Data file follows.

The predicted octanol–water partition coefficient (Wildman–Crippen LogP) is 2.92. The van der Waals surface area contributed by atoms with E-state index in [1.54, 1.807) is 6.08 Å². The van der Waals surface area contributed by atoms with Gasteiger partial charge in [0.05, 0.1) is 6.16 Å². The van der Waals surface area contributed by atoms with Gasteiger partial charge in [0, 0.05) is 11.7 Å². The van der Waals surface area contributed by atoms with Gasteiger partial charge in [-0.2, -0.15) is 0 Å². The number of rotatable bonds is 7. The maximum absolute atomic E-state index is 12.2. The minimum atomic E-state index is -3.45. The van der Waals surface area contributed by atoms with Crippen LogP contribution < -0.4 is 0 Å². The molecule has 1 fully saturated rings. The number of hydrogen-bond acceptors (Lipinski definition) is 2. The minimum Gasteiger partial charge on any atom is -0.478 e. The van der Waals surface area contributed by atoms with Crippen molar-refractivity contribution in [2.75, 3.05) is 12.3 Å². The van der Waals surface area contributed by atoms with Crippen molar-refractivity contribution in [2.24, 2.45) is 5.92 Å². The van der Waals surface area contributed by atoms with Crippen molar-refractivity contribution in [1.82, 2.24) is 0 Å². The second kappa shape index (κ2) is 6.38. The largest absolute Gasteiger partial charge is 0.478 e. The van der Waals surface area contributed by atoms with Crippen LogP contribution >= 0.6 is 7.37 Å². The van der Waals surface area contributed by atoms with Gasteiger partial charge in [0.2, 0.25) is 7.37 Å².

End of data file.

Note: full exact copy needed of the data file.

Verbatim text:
The predicted octanol–water partition coefficient (Wildman–Crippen LogP) is 2.92. The van der Waals surface area contributed by atoms with E-state index in [1.54, 1.807) is 6.08 Å². The van der Waals surface area contributed by atoms with Gasteiger partial charge in [0.05, 0.1) is 6.16 Å². The van der Waals surface area contributed by atoms with Gasteiger partial charge in [0, 0.05) is 11.7 Å². The van der Waals surface area contributed by atoms with Gasteiger partial charge in [-0.2, -0.15) is 0 Å². The number of rotatable bonds is 7. The maximum absolute atomic E-state index is 12.2. The minimum atomic E-state index is -3.45. The van der Waals surface area contributed by atoms with Crippen LogP contribution < -0.4 is 0 Å². The molecule has 1 fully saturated rings. The number of hydrogen-bond acceptors (Lipinski definition) is 2. The minimum Gasteiger partial charge on any atom is -0.478 e. The van der Waals surface area contributed by atoms with Crippen molar-refractivity contribution in [2.75, 3.05) is 12.3 Å². The van der Waals surface area contributed by atoms with Crippen molar-refractivity contribution in [2.24, 2.45) is 5.92 Å². The van der Waals surface area contributed by atoms with Crippen molar-refractivity contribution in [1.82, 2.24) is 0 Å². The second kappa shape index (κ2) is 6.38. The largest absolute Gasteiger partial charge is 0.478 e. The van der Waals surface area contributed by atoms with Crippen LogP contribution >= 0.6 is 7.37 Å². The van der Waals surface area contributed by atoms with Gasteiger partial charge in [0.2, 0.25) is 7.37 Å².